Portrait by Racheal Ofori - review

Published: Monday, September 28, 2015 1:48 AM | Review by: Gillian Fisher |
Portrait by Racheal Ofori - Photo Credit Tom Medwell Portrait by Racheal Ofori - Photo Credit Tom Medwell

In a series of side-splitting monologues, Ofori presents the female experience as seen through Candice’s eyes.


Racheal Ofori’s (read interview) debut show is a shrewd exposition of 21st century gender roles and the dividing force of race in British society. Framed as a school mentoring session, our protagonist Candice sits disapprovingly in a swivel chair. At 18 she is about to graduate secondary school and join the daunting world of adulthood. But this young Londoner has a few misgivings. For all her mentor’s prattle about the wealth of opportunities available, Candice remains sceptical. In a series of side-splitting monologues, Ofori presents the female experience as seen through Candice’s eyes. There are many avenues our heroine could take; princess, scholar, businesswoman, mother. But in a supposedly equalitarian society, can Candice pave her own way?


Ofori’s solo show is wonderfully diverse, both thematically and structurally. Our gobby, yet astute protagonist touches upon many incongruous aspects of modern existence. Subjects such as social media, immigration, parental pressures, capitalism and many more are all put to rights by the savvy teen. Her statement is then reinforced by a lyrical monologue from a corresponding character. These range from sassy, bible-belt preachers to Oxbridge wannabes. Ofori slips seamlessly between these different roles, transforming with the addition of simple props such as specs and tambourines. Her caricatures of womanhood speak their truths in beautifully crafted, rhyming verse. Ofori’s grasp of language is superb, skilfully infusing candid expression with rhetoric. This is contrasted with Candice’s colloquial language, littered with “Innit”s and “D’ya get me?”s. Her sage one-liners such as “I know money doesn’t buy happiness, but I’d rather cry in a Porsche than at a bus stop” are phenomenal. One can’t help but relate to the teen’s constant dissatisfaction with the current state of affairs. Her censures are delivered with finger wags and slow head shakes by a pouting Candice.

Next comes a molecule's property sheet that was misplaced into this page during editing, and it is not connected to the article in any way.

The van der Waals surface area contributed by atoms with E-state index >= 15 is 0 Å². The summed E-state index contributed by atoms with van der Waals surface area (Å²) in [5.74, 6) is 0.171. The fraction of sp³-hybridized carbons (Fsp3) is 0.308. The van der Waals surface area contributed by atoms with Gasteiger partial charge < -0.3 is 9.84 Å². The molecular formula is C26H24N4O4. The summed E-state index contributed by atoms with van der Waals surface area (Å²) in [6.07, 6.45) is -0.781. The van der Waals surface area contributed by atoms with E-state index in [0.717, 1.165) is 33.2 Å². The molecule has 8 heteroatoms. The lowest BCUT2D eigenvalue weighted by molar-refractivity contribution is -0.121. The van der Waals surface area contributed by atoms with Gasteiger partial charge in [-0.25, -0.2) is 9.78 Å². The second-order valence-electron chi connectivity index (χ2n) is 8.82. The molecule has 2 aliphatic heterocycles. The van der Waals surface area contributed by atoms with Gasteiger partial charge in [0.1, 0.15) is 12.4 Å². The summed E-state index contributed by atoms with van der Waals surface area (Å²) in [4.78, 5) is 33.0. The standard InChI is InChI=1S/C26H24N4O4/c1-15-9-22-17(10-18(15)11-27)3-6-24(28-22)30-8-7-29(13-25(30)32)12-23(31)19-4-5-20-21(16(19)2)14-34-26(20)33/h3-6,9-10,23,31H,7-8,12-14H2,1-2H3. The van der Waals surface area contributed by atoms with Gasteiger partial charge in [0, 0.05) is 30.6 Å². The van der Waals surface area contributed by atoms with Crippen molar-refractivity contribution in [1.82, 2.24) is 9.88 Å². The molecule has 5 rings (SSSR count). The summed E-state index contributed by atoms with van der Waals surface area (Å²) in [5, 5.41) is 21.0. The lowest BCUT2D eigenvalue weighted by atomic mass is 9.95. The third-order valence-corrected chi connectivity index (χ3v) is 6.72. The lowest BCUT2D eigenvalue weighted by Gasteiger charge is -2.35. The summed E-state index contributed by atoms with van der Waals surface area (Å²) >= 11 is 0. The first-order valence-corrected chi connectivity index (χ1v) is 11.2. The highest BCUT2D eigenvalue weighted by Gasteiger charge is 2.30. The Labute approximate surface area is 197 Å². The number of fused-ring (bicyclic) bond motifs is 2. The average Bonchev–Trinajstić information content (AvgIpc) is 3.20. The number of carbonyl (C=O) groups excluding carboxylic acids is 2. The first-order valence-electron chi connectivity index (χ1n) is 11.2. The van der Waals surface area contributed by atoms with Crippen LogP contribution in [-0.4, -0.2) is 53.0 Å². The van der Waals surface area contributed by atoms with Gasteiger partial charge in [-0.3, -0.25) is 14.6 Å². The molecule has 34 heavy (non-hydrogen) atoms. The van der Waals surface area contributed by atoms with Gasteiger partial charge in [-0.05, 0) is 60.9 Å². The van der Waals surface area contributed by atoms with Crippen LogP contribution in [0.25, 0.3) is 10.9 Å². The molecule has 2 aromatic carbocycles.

Portrait by Racheal Ofori - Photo Credit Tom Medwell Portrait by Racheal Ofori - Photo Credit Tom Medwell

Ofori has painted a vivid picture in her energetic debut show. The more we gaze upon Candice’s portrait, the more we see our own selves in the frame.


Humour is central to this show, and is enhanced by the skilled direction of Kate Hewitt. Her measured approach allows for fantastic comedy timing. As well as poetry and monologue, Ofori uses dance to great effect in this piece. In a darkened nightclub we meet a booty shaking seductress who uses her sexuality as a weapon. We also meet a Ghanaian student who shows off her traditional Ashanti moves. This character starkly highlights the difference between fantasy and reality. She boards a plane for London dreaming of an illustrious career and tea with the Queen. She ends in Peckham being dubbed ‘fresh’ by her college classmates. Contrast and double standards are recurrent themes in this show. A London girl dabbling with online dating reveals the gap between our virtual and physical personas. A comfort eating career girl lambasts about the pressure to conform to precise standards of beauty.


With plenty of pop-culture references, witty bon mots and sultry dancing this piece certainly entertains. It also gives a poignant insight into the expectations of young women today. Ofori has painted a vivid picture in her energetic debut show. The more we gaze upon Candice’s portrait, the more we see our own selves in the frame.


Info: To find out more about this production or to book tickets on the upcoming tour please visit Fuel Theate’s website. | Portrait is part of the Calm Down, Dear Festival at Camden People’s Theatre, 22-26 September, 2015 | Book tickets



Related links

Racheal Ofori - interview




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